Back pain (also known “dorsalgia”) is pain felt in the back that usually originates from the muscles, nerves, bones, joints or other structures in the spine.
The pain can often be divided into neck pain, upper back pain, lower back pain or tailbone pain. It may have a sudden onset or can be a chronic pain; it can be constant or intermittent, stay in one place or radiate to other areas. It may be a dull ache, or a sharp or piercing or burning sensation. The pain may be radiate into the arm and hand), in the upper back, or in the low back, (and might radiate into the leg or foot), and may include symptoms other than pain, such as weakness, numbness or tingling.
Back pain is one of humanity’s most frequent complaints. In the U.S., acute low back pain (also called lumbago) is the fifth most common reason for physician visits. About nine out of ten adults experience back pain at some point in their life, and five out of ten working adults have back pain every year.
The spine is a complex interconnecting network of nerves, joints, muscles, tendons and ligaments, and all are capable of producing pain. Large nerves that originate in the spine and go to the legs and arms can make pain radiate to the extremities.
Back pain can be a sign of a serious medical problem, although this is not most frequently the underlying cause:
Typical warning signs of a potentially life-threatening problem are bowel and/or bladder incontinence or progressive weakness in the legs.
Severe back pain (such as pain that is bad enough to interrupt sleep) that occurs with other signs of severe illness (e.g. fever, unexplained weight loss) may also indicate a serious underlying medical condition.
Back pain that occurs after a trauma, such as a car accident or fall may indicate a bone fracture or other injury.
Back pain in individuals with medical conditions that put them at high risk for a spinal fracture, such as osteoporosis or multiple myeloma, also warrants prompt medical attention.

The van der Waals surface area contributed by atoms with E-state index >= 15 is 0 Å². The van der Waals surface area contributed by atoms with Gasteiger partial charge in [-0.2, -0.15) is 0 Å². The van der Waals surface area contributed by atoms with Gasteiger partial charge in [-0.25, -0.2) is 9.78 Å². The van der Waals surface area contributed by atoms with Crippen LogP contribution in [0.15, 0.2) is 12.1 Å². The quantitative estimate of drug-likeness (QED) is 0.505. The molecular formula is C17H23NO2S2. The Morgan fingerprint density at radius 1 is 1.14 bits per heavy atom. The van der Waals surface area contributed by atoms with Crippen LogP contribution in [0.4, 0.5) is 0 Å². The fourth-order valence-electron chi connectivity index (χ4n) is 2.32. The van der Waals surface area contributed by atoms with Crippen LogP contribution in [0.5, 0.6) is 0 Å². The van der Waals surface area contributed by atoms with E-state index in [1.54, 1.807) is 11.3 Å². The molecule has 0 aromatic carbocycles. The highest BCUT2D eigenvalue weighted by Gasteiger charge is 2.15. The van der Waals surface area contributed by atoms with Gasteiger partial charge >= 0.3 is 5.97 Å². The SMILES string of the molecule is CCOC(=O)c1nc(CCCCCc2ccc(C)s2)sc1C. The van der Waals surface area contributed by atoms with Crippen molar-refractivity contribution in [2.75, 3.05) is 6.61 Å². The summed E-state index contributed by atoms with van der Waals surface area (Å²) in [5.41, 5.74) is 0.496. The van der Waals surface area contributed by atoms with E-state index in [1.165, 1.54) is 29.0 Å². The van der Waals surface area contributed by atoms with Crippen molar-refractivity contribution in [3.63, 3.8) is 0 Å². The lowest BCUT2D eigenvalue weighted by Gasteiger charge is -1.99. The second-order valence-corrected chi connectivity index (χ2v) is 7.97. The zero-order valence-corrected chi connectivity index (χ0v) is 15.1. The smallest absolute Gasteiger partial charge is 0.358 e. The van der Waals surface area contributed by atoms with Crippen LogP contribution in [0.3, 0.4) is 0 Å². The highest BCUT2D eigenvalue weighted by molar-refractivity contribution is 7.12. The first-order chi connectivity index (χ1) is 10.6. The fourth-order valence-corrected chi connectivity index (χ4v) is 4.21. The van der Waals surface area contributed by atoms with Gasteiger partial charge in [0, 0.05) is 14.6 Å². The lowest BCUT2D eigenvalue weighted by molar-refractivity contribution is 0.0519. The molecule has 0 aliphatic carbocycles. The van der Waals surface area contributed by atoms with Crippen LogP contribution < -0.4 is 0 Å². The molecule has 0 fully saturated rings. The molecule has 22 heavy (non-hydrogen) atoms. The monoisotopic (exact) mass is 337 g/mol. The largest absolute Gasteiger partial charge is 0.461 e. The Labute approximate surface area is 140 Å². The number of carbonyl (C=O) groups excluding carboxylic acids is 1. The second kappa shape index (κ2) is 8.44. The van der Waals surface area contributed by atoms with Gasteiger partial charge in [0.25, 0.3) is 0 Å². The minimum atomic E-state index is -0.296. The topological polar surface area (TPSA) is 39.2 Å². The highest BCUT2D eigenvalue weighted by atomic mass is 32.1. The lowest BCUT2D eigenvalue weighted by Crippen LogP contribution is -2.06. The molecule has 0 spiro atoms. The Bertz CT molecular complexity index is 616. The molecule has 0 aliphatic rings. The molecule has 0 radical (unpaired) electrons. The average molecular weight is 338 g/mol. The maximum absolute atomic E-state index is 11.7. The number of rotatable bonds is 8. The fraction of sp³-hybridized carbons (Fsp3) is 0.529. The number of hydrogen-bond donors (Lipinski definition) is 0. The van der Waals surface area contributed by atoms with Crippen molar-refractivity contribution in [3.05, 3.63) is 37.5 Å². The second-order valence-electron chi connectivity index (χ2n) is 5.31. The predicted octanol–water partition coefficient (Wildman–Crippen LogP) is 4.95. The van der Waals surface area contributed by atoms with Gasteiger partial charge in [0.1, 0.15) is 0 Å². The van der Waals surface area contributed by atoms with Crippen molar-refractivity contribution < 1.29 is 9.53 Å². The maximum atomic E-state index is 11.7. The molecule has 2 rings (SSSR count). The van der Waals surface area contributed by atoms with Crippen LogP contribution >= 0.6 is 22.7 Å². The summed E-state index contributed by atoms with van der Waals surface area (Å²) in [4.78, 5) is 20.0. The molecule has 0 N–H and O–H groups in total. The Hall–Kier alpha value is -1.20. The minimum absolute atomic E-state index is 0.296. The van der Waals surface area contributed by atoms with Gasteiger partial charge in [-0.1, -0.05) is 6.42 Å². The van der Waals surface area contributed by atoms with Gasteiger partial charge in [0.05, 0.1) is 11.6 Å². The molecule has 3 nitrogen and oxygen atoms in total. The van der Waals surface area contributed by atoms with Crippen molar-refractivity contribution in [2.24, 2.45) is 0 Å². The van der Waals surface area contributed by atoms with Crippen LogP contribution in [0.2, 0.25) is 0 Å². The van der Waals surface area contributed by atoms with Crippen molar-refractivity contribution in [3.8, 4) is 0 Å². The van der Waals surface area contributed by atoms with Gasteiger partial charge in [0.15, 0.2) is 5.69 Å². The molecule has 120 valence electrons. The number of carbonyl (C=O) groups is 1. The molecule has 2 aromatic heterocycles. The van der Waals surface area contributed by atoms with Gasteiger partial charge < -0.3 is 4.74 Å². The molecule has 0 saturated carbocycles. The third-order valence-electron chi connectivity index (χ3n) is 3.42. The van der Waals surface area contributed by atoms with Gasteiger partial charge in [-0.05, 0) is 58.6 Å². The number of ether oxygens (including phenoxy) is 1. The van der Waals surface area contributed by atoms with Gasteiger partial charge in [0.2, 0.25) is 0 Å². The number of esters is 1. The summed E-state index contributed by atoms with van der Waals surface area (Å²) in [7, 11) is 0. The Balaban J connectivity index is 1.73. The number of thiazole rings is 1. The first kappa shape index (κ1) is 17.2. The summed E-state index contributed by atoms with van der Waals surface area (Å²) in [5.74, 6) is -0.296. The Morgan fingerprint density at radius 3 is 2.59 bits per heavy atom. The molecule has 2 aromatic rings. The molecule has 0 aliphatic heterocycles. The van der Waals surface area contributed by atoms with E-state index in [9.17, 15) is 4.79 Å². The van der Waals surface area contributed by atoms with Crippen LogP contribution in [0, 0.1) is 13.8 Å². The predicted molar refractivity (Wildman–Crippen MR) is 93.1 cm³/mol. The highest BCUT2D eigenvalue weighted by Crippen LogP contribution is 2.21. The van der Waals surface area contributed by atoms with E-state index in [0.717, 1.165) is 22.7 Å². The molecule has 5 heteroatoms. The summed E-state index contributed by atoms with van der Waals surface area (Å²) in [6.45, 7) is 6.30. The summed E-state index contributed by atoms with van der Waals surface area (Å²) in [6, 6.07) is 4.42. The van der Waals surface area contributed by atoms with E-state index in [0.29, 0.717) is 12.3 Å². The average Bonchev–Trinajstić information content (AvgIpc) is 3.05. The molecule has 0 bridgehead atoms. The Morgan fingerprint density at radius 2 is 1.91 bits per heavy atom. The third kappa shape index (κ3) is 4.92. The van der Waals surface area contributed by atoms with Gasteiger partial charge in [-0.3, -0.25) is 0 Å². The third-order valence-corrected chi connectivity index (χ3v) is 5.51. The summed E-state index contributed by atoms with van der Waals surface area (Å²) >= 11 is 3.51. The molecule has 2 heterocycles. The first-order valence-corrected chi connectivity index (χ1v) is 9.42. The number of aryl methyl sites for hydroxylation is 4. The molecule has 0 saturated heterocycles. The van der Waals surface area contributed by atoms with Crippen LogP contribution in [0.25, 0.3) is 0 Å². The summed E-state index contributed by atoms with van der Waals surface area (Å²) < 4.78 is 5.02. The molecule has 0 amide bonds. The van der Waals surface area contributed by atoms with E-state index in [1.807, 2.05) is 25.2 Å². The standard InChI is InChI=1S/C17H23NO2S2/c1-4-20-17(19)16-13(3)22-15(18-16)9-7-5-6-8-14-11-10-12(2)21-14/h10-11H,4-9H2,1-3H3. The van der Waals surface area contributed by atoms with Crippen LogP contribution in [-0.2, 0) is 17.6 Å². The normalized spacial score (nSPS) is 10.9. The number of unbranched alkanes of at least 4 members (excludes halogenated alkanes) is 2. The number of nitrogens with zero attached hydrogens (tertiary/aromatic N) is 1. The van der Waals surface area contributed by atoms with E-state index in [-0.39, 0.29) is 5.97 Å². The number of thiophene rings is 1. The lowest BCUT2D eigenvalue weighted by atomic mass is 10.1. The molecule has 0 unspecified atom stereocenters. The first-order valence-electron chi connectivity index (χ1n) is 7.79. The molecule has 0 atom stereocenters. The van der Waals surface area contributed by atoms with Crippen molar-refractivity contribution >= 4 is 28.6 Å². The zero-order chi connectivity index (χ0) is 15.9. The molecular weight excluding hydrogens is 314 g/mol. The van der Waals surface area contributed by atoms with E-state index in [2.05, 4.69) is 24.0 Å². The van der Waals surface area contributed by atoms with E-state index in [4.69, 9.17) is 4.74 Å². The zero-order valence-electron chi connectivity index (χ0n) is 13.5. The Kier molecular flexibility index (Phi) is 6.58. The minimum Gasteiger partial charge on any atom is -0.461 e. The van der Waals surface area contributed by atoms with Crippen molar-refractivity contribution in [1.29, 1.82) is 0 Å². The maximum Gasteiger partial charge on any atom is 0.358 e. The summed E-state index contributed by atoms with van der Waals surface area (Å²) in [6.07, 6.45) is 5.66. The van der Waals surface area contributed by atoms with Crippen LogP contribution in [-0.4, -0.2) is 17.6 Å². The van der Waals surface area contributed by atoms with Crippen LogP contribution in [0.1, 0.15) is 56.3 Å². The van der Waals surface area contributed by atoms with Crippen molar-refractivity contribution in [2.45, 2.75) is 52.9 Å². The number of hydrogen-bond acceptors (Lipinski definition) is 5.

Back pain in individuals with a history of cancer (especially cancers known to spread to the spine like breast, lung and prostate cancer) should be evaluated to rule out metastatic disease of the spine.
Back pain does not usually require immediate medical intervention. The vast majority of episodes of back pain are self-limiting and non-progressive. Most back pain syndromes are due to inflammation, especially in the acute phase, which typically lasts for two weeks to three months.
A few observational studies suggest that two conditions to which back pain is often attributed, lumbar disc herniation and degenerative disc disease may not be more prevalent among those in pain than among the general population, and that the mechanisms by which these conditions might cause pain are not known. Other studies suggest that for as many as 85% of cases, no physiological cause can be shown
There are several potential sources and causes of back pain. However, the diagnosis of specific tissues of the spine as the cause of pain presents problems. This is because symptoms arising from different spinal tissues can feel very similar and is difficult to differentiate without the use of invasive diagnostic intervention procedures, such as local anesthetic blocks.
One potential source of back pain is skeletal muscle of the back. Potential causes of pain in muscle tissue include Muscle strains (pulled muscles), muscle spasm, and muscle imbalances. However, imaging studies do not support the notion of muscle tissue damage in many back pain cases, and the neurophysiology of muscle spasm and muscle imbalances are not well understood.
Another potential source of low back pain is the synovial joints of the spine (e.g. zygapophysial joints). These have been identified as the primary source of the pain in approximately one third of people with chronic low back pain, and in most people with neck pain following whiplash. However, the cause of zygapophysial joint pain is not fully understood. Capsule tissue damage has been proposed in people with neck pain following whiplash. In people with spinal pain stemming from zygapophysial joints, one theory is that intra-articular tissue such as invaginations of their synovial membranes and fibro-adipose meniscoids (that usually act as a cushion to help the bones move over each other smoothly) may become displaced, pinched or trapped, and consequently give rise to nociception.
There are several common other potential sources and causes of back pain: these include spinal disc herniation and degenerative disc disease or isthmic spondylolisthesis, osteoarthritis (degenerative joint disease) and spinal stenosis, trauma, cancer, infection, fractures, and inflammatory disease.
Radicular pain (sciatica) is distinguished from ‘non-specific’ back pain, and may be diagnosed without invasive diagnostic tests.
New attention has been focused on non-discogenic back pain, where patients have normal or near-normal MRI and CT scans. One of the newer investigations looks into the role of the dorsal ramus in patients that have no radiographic abnormalities.